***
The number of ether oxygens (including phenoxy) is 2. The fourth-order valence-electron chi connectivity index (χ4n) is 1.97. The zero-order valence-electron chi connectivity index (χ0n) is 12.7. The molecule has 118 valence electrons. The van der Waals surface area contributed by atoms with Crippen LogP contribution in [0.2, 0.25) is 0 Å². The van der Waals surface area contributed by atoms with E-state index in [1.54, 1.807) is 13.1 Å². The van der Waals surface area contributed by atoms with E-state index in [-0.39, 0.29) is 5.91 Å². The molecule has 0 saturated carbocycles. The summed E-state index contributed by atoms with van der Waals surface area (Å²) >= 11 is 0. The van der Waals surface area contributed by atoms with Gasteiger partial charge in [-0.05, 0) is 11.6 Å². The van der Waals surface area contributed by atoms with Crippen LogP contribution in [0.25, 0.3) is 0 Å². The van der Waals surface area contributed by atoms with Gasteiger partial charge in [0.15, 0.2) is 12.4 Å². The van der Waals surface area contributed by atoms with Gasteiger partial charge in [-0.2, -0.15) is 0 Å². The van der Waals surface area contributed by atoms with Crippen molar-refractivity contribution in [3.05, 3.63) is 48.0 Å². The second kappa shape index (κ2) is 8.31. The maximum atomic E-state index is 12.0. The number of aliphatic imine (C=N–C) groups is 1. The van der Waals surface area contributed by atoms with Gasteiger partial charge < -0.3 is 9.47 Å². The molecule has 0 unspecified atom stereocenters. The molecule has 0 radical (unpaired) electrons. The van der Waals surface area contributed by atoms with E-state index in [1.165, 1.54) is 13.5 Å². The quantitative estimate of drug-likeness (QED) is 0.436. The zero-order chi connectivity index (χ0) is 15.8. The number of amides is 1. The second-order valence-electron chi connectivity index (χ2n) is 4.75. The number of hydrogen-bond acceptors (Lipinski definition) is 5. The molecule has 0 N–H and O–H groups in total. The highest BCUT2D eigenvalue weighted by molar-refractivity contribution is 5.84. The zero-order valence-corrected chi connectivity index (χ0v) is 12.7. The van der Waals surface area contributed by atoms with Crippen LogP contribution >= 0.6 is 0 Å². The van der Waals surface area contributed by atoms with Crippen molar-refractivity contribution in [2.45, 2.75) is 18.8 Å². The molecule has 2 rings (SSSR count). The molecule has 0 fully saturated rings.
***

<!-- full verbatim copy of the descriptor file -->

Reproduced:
The number of ether oxygens (including phenoxy) is 2. The fourth-order valence-electron chi connectivity index (χ4n) is 1.97. The zero-order valence-electron chi connectivity index (χ0n) is 12.7. The molecule has 118 valence electrons. The van der Waals surface area contributed by atoms with Crippen LogP contribution in [0.2, 0.25) is 0 Å². The van der Waals surface area contributed by atoms with E-state index in [1.54, 1.807) is 13.1 Å². The van der Waals surface area contributed by atoms with E-state index in [-0.39, 0.29) is 5.91 Å². The molecule has 0 saturated carbocycles. The summed E-state index contributed by atoms with van der Waals surface area (Å²) >= 11 is 0. The van der Waals surface area contributed by atoms with Gasteiger partial charge in [-0.05, 0) is 11.6 Å². The van der Waals surface area contributed by atoms with Crippen LogP contribution in [0.25, 0.3) is 0 Å². The van der Waals surface area contributed by atoms with Gasteiger partial charge in [0.15, 0.2) is 12.4 Å². The van der Waals surface area contributed by atoms with Gasteiger partial charge in [-0.2, -0.15) is 0 Å². The van der Waals surface area contributed by atoms with Crippen molar-refractivity contribution in [3.05, 3.63) is 48.0 Å². The second kappa shape index (κ2) is 8.31. The maximum atomic E-state index is 12.0. The number of aliphatic imine (C=N–C) groups is 1. The van der Waals surface area contributed by atoms with Gasteiger partial charge < -0.3 is 9.47 Å². The molecule has 0 unspecified atom stereocenters. The molecule has 0 radical (unpaired) electrons. The van der Waals surface area contributed by atoms with E-state index in [1.165, 1.54) is 13.5 Å². The quantitative estimate of drug-likeness (QED) is 0.436. The zero-order chi connectivity index (χ0) is 15.8. The number of amides is 1. The second-order valence-electron chi connectivity index (χ2n) is 4.75. The number of hydrogen-bond acceptors (Lipinski definition) is 5. The molecule has 0 N–H and O–H groups in total. The highest BCUT2D eigenvalue weighted by molar-refractivity contribution is 5.84. The zero-order valence-corrected chi connectivity index (χ0v) is 12.7. The van der Waals surface area contributed by atoms with Crippen LogP contribution >= 0.6 is 0 Å². The van der Waals surface area contributed by atoms with Crippen molar-refractivity contribution in [2.45, 2.75) is 18.8 Å². The molecule has 2 rings (SSSR count). The molecule has 0 fully saturated rings.